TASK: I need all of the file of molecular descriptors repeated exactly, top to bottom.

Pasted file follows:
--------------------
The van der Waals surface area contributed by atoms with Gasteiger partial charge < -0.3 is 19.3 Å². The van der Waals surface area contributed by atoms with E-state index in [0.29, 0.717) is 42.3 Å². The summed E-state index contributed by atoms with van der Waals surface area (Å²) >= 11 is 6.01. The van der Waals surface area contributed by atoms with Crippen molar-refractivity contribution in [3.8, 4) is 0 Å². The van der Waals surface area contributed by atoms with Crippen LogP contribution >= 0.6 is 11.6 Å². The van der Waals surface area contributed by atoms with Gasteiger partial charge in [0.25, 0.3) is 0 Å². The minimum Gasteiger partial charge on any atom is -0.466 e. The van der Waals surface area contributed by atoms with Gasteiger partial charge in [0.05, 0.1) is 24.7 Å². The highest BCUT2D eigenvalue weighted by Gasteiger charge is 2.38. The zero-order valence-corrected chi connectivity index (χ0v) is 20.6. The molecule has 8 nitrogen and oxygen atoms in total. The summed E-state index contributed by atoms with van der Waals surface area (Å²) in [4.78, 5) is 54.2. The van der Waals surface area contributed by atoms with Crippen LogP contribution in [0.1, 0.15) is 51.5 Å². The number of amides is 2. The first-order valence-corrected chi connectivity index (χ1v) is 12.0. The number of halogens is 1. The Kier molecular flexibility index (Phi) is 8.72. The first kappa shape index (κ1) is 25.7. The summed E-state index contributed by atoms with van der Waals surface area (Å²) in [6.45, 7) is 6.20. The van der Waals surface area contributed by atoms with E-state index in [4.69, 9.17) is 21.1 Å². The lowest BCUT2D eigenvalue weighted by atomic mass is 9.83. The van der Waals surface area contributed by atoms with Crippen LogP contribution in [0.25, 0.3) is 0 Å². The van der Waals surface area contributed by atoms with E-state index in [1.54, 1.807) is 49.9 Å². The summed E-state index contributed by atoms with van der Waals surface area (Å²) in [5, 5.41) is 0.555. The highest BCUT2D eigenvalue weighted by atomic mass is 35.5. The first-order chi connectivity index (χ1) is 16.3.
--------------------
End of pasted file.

The van der Waals surface area contributed by atoms with Gasteiger partial charge < -0.3 is 19.3 Å². The van der Waals surface area contributed by atoms with E-state index in [0.29, 0.717) is 42.3 Å². The summed E-state index contributed by atoms with van der Waals surface area (Å²) >= 11 is 6.01. The van der Waals surface area contributed by atoms with Crippen molar-refractivity contribution in [3.8, 4) is 0 Å². The van der Waals surface area contributed by atoms with Crippen LogP contribution >= 0.6 is 11.6 Å². The van der Waals surface area contributed by atoms with Gasteiger partial charge in [0.25, 0.3) is 0 Å². The minimum Gasteiger partial charge on any atom is -0.466 e. The van der Waals surface area contributed by atoms with Gasteiger partial charge in [0.05, 0.1) is 24.7 Å². The highest BCUT2D eigenvalue weighted by Gasteiger charge is 2.38. The zero-order valence-corrected chi connectivity index (χ0v) is 20.6. The molecule has 8 nitrogen and oxygen atoms in total. The summed E-state index contributed by atoms with van der Waals surface area (Å²) in [4.78, 5) is 54.2. The van der Waals surface area contributed by atoms with Crippen LogP contribution in [0.1, 0.15) is 51.5 Å². The number of amides is 2. The first-order valence-corrected chi connectivity index (χ1v) is 12.0. The number of halogens is 1. The Kier molecular flexibility index (Phi) is 8.72. The first kappa shape index (κ1) is 25.7. The summed E-state index contributed by atoms with van der Waals surface area (Å²) in [6.45, 7) is 6.20. The van der Waals surface area contributed by atoms with E-state index in [4.69, 9.17) is 21.1 Å². The lowest BCUT2D eigenvalue weighted by atomic mass is 9.83. The van der Waals surface area contributed by atoms with Crippen LogP contribution in [0.25, 0.3) is 0 Å². The van der Waals surface area contributed by atoms with E-state index in [1.54, 1.807) is 49.9 Å². The summed E-state index contributed by atoms with van der Waals surface area (Å²) in [5, 5.41) is 0.555. The highest BCUT2D eigenvalue weighted by atomic mass is 35.5. The first-order chi connectivity index (χ1) is 16.3.